Study: National Clean Air Programme missed 139 polluted cities as it used old data
The latest report by Greenpeace India says there are 139 cities where air pollution levels exceed national standards, which were not included in India’s recently released National Clean Air Programme (NCAP). The report titled Airpocalypse III states that even if we assume that air pollution across India can be reduced by 30% by 2024, 153 cities will be left with pollution levels exceeding the National Ambient Air Quality Standards (NAAQS).
The study analyses air pollution data of 313 cities and towns for the year 2017. Of these, 241 (77%) had PM10 levels beyond the NAAQS. “Thus, all these 241 cities belong on the list of ‘non-attainment’ cities that are required to take action under the NCAP. This is a sharp increase of 139 cities, more than twice as many as the 102 cities included on the list. The omission is due to the fact that the list of non-attainment cities in the NCAP was drawn together using data from the years 2011-2015.”
Bangkok residents coughing blood due to smog
Bangkok joined ranks with Delhi and became one of the 10 most polluted cities in the world. Covered in toxic smog, Thailand was forced to shut nearly 450 schools in Bangkok after air pollution in the city crossed the “unhealthy” level of 171. Pollution has been so bad that people have shared images on social media of citizens “sneezing blood”.
Much like New Delhi, the Bangkok smog is attributed to traffic emissions, construction work, burning of crop stubble, and pollution from factories getting trapped in the city.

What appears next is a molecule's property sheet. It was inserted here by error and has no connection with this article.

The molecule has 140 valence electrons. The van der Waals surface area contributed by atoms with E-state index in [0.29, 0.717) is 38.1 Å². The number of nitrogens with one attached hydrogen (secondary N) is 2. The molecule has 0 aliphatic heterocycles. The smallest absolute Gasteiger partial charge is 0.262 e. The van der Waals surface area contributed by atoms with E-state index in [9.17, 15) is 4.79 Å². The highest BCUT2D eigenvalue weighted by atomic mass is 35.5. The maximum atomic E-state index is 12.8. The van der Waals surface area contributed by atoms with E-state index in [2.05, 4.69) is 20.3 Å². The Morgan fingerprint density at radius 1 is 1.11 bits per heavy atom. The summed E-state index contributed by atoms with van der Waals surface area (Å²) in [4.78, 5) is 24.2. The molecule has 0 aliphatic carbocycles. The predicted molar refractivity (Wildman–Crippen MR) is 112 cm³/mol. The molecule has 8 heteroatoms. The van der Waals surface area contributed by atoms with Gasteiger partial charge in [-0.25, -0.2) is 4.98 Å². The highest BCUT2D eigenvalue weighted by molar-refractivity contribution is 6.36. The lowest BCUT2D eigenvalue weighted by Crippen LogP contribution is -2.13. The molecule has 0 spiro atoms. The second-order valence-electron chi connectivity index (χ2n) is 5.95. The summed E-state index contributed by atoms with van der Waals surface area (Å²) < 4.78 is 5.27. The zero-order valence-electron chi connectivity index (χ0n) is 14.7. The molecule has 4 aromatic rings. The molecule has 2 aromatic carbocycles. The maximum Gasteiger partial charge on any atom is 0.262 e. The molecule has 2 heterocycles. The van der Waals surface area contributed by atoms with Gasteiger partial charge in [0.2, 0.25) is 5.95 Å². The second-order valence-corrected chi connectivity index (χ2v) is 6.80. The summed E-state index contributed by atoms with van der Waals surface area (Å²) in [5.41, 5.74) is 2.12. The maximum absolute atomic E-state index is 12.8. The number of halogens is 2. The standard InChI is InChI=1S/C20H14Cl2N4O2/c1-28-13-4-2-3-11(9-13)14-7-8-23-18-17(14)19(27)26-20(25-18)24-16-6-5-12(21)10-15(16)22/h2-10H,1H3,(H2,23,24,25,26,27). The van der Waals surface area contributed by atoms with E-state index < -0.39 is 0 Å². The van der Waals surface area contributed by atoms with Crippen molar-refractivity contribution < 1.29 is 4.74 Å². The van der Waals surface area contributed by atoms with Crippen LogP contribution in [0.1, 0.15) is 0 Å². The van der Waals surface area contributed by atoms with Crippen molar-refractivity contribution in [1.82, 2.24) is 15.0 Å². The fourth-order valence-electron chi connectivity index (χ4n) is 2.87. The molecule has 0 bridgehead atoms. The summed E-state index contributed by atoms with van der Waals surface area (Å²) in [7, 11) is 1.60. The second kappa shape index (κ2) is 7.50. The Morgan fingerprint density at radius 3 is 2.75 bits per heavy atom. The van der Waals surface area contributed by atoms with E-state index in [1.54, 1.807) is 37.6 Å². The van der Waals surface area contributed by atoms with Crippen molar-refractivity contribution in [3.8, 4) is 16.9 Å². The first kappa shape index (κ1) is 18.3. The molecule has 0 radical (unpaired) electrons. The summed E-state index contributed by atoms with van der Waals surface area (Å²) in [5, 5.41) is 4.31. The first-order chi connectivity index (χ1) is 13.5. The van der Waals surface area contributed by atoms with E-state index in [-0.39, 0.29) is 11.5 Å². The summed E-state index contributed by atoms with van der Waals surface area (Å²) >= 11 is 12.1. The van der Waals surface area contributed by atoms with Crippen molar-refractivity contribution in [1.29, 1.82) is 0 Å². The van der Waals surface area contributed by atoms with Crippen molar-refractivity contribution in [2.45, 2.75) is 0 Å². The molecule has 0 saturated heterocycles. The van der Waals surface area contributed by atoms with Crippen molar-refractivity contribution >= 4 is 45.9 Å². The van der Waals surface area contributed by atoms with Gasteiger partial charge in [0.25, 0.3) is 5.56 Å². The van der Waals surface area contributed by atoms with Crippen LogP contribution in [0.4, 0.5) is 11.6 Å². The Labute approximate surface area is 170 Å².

Kakuko Nagatani-Yoshida, UN Environment Regional Coordinator for Chemicals, Waste, and Air Quality, said: “It is literally vital that the government takes decisive action to enforce pollution regulations. They are on the right track with efforts announced yesterday [on Wednesday], such as strict emissions enforcement, and they are looking at more urgent measures,” she said. “But while solutions like cloud seeding may provide temporary relief for larger particulates, it does not help reduce PM2.5.”
Burning tyres dumped as waste by Britain are choking India, says journalist
Influential writer and journalist George Monibot has highlighted Britain’s dirty secret of waste dumping and burning tyres, which is choking India. He pointed out that every month, “thousands of tonnes of used tyres leave our ports on a passage to India. There they are baked in pyrolysis plants, to make a dirty industrial fuel.
While some of these plants meet Indian regulations, hundreds – perhaps thousands – are pouring toxins into the air, as officials look the other way. When tyre pyrolysis is done badly, it can produce a hideous mix: heavy metals, benzene, dioxins, furans and other persistent organic chemicals, some of which are highly carcinogenic.”
The writer says there is no data on the tyre pyrolysis plant. Nor do we know whether British tyres are being burned in plants that are illegal. “It seems prepared to break its own rules on behalf of the companies exporting our waste. And this is before Brexit.”
Class divide: Study says Europe’s poorest worst hit by air pollution
According to latest research, the underprivileged and the unemployed in Europe’s poorest regions are hardest hit by the air pollution crisis. Nearly half of London’s poorest neighbourhoods exceeded EU nitrogen dioxide (NO2) limits in 2017 compared with 2% of its wealthiest areas.
Data-mining analysis from the European Environment Agency (EEA) released similar findings in France, Germany, Malta, the Netherlands, Wales and Wallonia. Data revealed that across Europe, over half a million people die prematurely per year from exposure to fine particulate matter (PM2.5), ozone (03) and NO2, “but the extent to which the numbers are skewed by class has been under-researched.”